As we live right smack in the age of information technology, a greater proportion of companies are beginning to realise that the key to remaining competitive in this ever-changing market is to focus on intangible assets. Most of the value of a company has traditionally been attributed to tangible assets, but shifts in the market have seen how intangibles such as software, brand, and innovation drive sales and profit.
Within this context, it is worthwhile for companies to incorporate the valuation of intangible assets into their corporate strategy. A failure to recognise the commercial strength of your assets could potentially undermine a company’s competitive advantage or obscure opportunities for further development.
The Valuation of Intangible Assets
According to the ATO, intangible assets can be broadly categorised as
- identifiable intangible assets (excluding intellectual property and goodwill)
- intellectual property
A significant proportion of the market capitalisation of the ASX 200 is represented by the various IP assets held by those companies. The valuation of IP is often required for taxation, financial reporting and commercial negotiation purposes. Companies should identify their IP assets and determine their legal, functional, and economic characteristics. It allows their value to be formally recognised, and is beneficial to sales price and capital-raising.
Before developing value-maximising strategies, it’s important to first manage the intangible assets at risk, by:
- Assessing and quantifying the dollar value of your intangible assets – such as brand, content, technology.
- Identifying areas where your intangible assets are not legally protected, and to take action accordingly.
- Creating a system for tracking changes in the commercial value of your assets.
Identifying your IP assets
Quantifying the value of your assets through formal accounting reports will help your business when it’s time to sell. Potential buyers and investors will have access to this information and the value of your assets could be one of the factors that helps them in the decision.
There are several benefits to identifying your IP assets. Determining the value of your intangibles such as IP will allow you to formally recognise that value through financial reporting as well as set down a system to track how your assets change, and the risks they pose. It will also add to or provide a clearer picture of the overall value of your business. There might also be tax deductions applicable. For companies looking to sell their business – the valuation of IP could also reduce the net worth categorised as ‘goodwill’.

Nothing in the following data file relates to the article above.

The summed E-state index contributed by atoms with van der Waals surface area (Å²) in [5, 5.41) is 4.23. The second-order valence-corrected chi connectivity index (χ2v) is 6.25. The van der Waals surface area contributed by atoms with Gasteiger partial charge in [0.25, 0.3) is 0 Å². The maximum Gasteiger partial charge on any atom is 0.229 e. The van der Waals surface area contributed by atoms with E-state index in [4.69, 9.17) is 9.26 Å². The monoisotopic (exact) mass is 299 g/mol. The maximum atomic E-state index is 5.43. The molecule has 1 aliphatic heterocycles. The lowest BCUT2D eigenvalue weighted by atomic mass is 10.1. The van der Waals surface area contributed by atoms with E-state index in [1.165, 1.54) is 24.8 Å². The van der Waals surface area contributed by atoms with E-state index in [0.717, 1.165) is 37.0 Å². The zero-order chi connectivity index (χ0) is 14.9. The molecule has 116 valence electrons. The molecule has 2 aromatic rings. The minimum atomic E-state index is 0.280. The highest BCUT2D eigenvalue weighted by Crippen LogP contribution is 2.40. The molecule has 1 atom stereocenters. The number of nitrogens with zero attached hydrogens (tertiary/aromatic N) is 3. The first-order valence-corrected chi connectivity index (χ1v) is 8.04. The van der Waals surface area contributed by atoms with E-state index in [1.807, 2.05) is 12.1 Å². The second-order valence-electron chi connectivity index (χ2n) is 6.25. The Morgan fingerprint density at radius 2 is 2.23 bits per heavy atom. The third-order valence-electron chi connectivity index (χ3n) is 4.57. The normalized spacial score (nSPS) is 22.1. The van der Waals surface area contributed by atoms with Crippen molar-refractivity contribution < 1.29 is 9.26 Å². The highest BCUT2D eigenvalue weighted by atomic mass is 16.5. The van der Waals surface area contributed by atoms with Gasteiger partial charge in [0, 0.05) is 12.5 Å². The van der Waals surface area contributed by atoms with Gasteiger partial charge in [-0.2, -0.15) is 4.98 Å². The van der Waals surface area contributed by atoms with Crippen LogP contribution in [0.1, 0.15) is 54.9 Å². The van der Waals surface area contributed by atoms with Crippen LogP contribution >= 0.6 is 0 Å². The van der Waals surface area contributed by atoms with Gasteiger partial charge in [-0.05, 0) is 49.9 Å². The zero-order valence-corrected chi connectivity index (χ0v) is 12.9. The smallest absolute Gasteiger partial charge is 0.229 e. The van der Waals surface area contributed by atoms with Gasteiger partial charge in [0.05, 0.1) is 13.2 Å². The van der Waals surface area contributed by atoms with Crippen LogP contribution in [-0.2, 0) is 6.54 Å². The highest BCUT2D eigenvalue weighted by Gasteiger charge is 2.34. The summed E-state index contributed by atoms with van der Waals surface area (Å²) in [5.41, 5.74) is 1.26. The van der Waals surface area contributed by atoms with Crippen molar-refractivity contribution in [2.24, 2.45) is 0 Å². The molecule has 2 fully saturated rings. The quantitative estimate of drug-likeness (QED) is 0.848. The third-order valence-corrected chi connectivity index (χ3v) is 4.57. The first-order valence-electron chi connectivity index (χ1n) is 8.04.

In the process of valuing your assets, also consider the products or services that are the centre of your corporate strategies – have you provided them with enough legal protection? Legal and financial due diligence are important to identify any potential liabilities and their likely impact on future earnings. In some cases knowing your legal rights when it comes to your assets could provide you with market advantages.
According to the ATO, other factors to be taken into account during the valuation of intangibles also include:
a description of the specific intangible asset or item of intellectual property […]
a description of the complementary assets used in generating value for the intangible asset or item of intellectual property, and the calculation of any value allocation or charge needed to account for the use of those assets
an analysis of the useful or effective life of the intangible asset or item of intellectual property
the legal rights associated with the intangible asset or item of intellectual property
evidence that the intangible asset or item of intellectual property derives incremental value (for instance, establishing proof of the value generated by the aesthetic elements of an industrial design versus the utilitarian nature embedded within the design)
expert reports, where relevant.
The valuation of IP and intangibles is often a complex process. While Australia adopts the International Financial Reporting Standards for reporting intangible assets, in practice there is a lack of consistency across businesses. Thus, before proceeding it’s important to consider the various approaches and methodologies that can be used – and apply what is most logical and strategic for your business.
What do I do now?
Contact us if you would like to have more information on your legal rights and due diligence obligations for intangible assets. Our lawyers at You Legal will be happy to assist you in whatever way we can.